What Does the Future Hold for Robotic Surgery?

Exploring the current state of robotic-assisted surgery and what to expect from future surgical robots.

It’s hard to believe it’s been nearly two decades since Intuitive Surgical launched its first da Vinci system. And yet, in many ways, the field of robotic-assisted surgery is still in its infancy.

“There’s no university program on robotic-assisted surgery today,” said Sal Brogna, an executive vice president and the chief operating officer at Intuitive. “We’re at the early stages of creating a whole new technology sector. I assume someday you’ll go to universities and they’ll have robotic-assisted surgery courses, but we’re creating it now.”

Intuitive’s da Vinci became the first robotic-assisted surgery system to be cleared for general laparoscopic surgery back in 2000. Today, the Sunnyvale, CA-based company is on its fourth-generation da Vinci system that is designed to be a comprehensive surgical device and can serve multiple surgical specialties, from urology and gynecology to general surgery, thoracic surgery, and even ear, nose, and throat surgeries. As of Sept. 30, 2017, Intuitive had 4,271 surgical systems installed worldwide, including 2,770 in the United States.

“It’s been a great journey for us, very rewarding,” Brogna told MD+DI. “We obviously started in a very simple place that was a very compelling story, ‘let’s make robotics help cardiac surgeons by doing bypass surgery without cracking open the chest.’ That was a very compelling story. We never fulfilled all the requirements for cardiac surgeons, but as we moved in and other people saw the technology – and that’s been the fun part about the business – as other surgeons saw the technology emerge, they found applications that were relevant, the urologists being the first ones that brought it into prostate [procedures]. Over the years, it’s been a great learning experience because we work closely with surgeons and as more and more specialties came to us, we had to add features and capabilities that the prior generations didn’t have.”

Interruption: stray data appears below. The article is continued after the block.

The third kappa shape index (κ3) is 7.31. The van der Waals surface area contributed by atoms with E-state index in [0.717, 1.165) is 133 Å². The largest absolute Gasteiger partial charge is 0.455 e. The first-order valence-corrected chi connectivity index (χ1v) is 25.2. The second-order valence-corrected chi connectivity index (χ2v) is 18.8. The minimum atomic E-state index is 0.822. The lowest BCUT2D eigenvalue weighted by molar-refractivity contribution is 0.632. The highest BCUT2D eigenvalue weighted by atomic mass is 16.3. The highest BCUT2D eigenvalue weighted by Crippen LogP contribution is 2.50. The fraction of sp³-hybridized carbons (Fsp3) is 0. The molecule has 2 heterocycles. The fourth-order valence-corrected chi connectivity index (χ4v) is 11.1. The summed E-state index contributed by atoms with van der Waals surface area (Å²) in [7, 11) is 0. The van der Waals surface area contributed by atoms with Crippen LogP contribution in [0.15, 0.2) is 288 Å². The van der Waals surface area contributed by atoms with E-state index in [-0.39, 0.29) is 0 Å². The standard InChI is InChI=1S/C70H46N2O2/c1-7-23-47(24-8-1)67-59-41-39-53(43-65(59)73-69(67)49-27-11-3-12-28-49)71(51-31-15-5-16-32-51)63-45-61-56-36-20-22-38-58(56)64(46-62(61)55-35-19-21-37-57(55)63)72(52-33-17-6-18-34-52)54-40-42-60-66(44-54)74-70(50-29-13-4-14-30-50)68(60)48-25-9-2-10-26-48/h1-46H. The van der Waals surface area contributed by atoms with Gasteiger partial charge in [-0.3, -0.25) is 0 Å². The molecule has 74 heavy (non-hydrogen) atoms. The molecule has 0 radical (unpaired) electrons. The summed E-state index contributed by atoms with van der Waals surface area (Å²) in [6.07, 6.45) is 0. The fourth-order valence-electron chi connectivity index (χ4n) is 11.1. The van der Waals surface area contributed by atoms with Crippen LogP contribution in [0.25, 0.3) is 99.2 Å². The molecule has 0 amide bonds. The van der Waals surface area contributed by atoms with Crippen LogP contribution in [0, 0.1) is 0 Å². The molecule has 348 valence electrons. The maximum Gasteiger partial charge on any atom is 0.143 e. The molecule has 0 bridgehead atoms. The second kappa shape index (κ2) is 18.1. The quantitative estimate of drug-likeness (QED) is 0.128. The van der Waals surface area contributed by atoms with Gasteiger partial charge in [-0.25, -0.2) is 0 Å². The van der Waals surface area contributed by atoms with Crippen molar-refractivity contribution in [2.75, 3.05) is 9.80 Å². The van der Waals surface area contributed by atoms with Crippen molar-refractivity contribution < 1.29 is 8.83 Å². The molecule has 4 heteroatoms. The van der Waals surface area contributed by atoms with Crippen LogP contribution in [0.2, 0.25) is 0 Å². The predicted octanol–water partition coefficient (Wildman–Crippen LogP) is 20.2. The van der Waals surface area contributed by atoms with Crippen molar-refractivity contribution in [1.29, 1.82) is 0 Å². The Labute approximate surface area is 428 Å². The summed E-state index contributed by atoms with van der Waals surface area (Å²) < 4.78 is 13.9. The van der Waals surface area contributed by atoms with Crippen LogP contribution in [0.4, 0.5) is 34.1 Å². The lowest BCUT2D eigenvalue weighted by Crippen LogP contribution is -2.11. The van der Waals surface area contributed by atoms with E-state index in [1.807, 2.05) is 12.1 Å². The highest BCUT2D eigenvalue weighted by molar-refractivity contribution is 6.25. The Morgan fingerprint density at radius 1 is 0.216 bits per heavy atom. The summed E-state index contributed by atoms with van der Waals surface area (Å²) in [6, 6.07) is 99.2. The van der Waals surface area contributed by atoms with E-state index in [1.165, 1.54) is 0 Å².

The fourth-generation family of da Vinci products, specifically the da Vinci Xi platform, was strongly targeted toward the general surgery market, Brogna said. He described general surgery as a rich marketplace with about a handful of subspecialties within it and the surgeons in those subspecialties had very unique and demanding requirements for a robotic-assisted surgical system. That’s why the da Vinci Xi has many capabilities that previous generations of the system just didn’t have.

By Amanda Pedersen | MD+DI

Image Credit: Intuitive Surgical

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About Peter Coffaro 704 Articles
A growth-driven and strategic executive, Peter Coffaro commands more than 20 years of progressive management success within the orthopedic industry. Recognized by MedReps.com as one of the top medical sales influencers in the industry; he has 10 years of combined sales management experience and has held positions as a Director, General Manager and Distributor. Peter has worked for some of the top orthopedic companies in the world - Zimmer, DePuy and Stryker. He is also the founder of OrthoFeed: a popular blog that covers orthopedic news and emerging medical technologies. Peter is a three-time Hall of Fame award winner at Johnson and Johnson and has an extensive background in organizational development, business development, sales management, digital marketing and professional education. Peter holds a B.S. degree in Biology from Northern Illinois University.

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